Among the ancestors of Paine, who was born at Boston in 1731, were many New England religious and political leaders. His father was a merchant who had once been a clergyman. Young Paine led his class at Boston Latin School and graduated from Harvard in 1749. He then taught school for a time before yielding to family tradition and entering the ministry.
In 1755, during the French and Indian War, he served as chaplain on a military expedition to Crown Point, N.Y. To improve his health, he made a voyage to the Carolinas, England, Spain, and Greenland. About this time, he decided to forsake the ministry for the law, in which he had become interested during his theological studies. Admitted to the Massachusetts bar in 1757, he opened an office in Portland but in 1761 moved to Taunton.
Paine, a friend of John Adams and John Hancock, early became involved in the patriot movement. As a result, he was chosen in 1770 as one of the prosecuting attorneys in the Boston Massacre trial and thus gained recognition throughout the Colonies. That same year, he married, siring eight children. Between 1773 and 1778, except in 1776, he served in the Massachusetts legislature, in 1777 being speaker of the lower house. He was one of the first five Delegates sent by Massachusetts to the Continental Congress (1774-76), where he specialized in military and Indian affairs. He gained the nickname "Objection Maker" because he argued against so many proposals.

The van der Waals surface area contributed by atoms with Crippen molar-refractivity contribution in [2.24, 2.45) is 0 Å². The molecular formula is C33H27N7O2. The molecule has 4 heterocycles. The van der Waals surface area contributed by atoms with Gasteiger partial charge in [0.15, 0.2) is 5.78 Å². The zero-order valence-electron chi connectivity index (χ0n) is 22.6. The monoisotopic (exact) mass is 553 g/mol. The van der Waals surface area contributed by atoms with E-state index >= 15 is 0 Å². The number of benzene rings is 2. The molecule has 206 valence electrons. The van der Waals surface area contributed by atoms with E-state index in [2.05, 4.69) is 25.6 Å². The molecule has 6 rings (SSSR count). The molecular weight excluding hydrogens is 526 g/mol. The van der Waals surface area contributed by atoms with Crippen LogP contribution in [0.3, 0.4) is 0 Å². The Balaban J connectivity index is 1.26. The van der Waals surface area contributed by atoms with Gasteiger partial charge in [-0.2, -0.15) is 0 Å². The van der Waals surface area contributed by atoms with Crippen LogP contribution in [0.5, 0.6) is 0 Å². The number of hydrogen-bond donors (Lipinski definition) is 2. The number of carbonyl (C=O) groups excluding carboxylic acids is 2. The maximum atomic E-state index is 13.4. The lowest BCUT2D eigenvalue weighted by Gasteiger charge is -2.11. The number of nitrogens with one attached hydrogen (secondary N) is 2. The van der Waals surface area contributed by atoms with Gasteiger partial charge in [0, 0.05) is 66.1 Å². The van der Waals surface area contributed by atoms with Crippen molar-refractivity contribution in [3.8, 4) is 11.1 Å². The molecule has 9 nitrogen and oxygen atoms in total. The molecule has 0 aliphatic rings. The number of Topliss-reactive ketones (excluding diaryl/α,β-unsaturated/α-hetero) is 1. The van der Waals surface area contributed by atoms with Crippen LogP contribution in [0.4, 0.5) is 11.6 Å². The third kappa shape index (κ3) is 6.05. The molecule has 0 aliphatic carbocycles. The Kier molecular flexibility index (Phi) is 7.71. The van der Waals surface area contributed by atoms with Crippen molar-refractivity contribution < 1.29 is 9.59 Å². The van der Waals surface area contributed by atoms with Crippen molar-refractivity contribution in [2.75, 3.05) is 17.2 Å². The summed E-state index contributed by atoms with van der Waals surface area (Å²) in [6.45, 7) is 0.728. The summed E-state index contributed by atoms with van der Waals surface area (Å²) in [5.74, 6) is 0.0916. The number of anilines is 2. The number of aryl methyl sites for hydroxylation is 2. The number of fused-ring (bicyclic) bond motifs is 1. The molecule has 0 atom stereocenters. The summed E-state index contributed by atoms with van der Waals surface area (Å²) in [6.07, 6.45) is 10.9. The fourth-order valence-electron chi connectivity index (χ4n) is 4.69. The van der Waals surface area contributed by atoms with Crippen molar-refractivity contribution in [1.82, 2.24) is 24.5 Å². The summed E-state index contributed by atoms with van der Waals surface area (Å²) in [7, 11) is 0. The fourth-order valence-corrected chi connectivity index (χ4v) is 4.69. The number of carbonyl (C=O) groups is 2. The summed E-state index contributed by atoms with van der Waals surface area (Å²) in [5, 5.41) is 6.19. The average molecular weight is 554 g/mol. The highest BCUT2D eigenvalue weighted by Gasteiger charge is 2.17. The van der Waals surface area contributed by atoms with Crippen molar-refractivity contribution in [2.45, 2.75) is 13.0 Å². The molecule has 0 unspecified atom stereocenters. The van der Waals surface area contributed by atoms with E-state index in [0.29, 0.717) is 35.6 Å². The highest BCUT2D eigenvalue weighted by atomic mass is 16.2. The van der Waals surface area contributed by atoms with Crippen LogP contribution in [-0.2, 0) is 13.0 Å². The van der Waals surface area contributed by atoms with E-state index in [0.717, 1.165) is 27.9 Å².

Although reelected to Congress in 1777, Paine chose to stay in Massachusetts. In addition to his legislative speakership, he was elected as the first attorney general, a position he held until 1790. Between 1778 and 1780 he played a prominent role in drafting the Massachusetts constitution. From 1790 until 1804, appointed by his old friend Hancock, he sat as an associate justice of the Superior Court.
Meantime, in 1780, Paine had moved from Taunton to Boston and become active in civic affairs. Indicative of his lifelong interest in science, that same year he was one of the founders of the American Academy of Arts and Sciences. In religion, he broke away from Calvinism and embraced Unitarianism. Politically, he alined himself with the Federalists. In 1804 increasing deafness brought about his retirement from the Superior Court, and he died a decade later at the age of 83 in Boston. He was buried in the Old Granary Burying Ground.
Drawing: Oil, 1876, by Richard M. Staigg, after Edward Savage, Independence National Historical Park.
Last Updated: 04-Jul-2004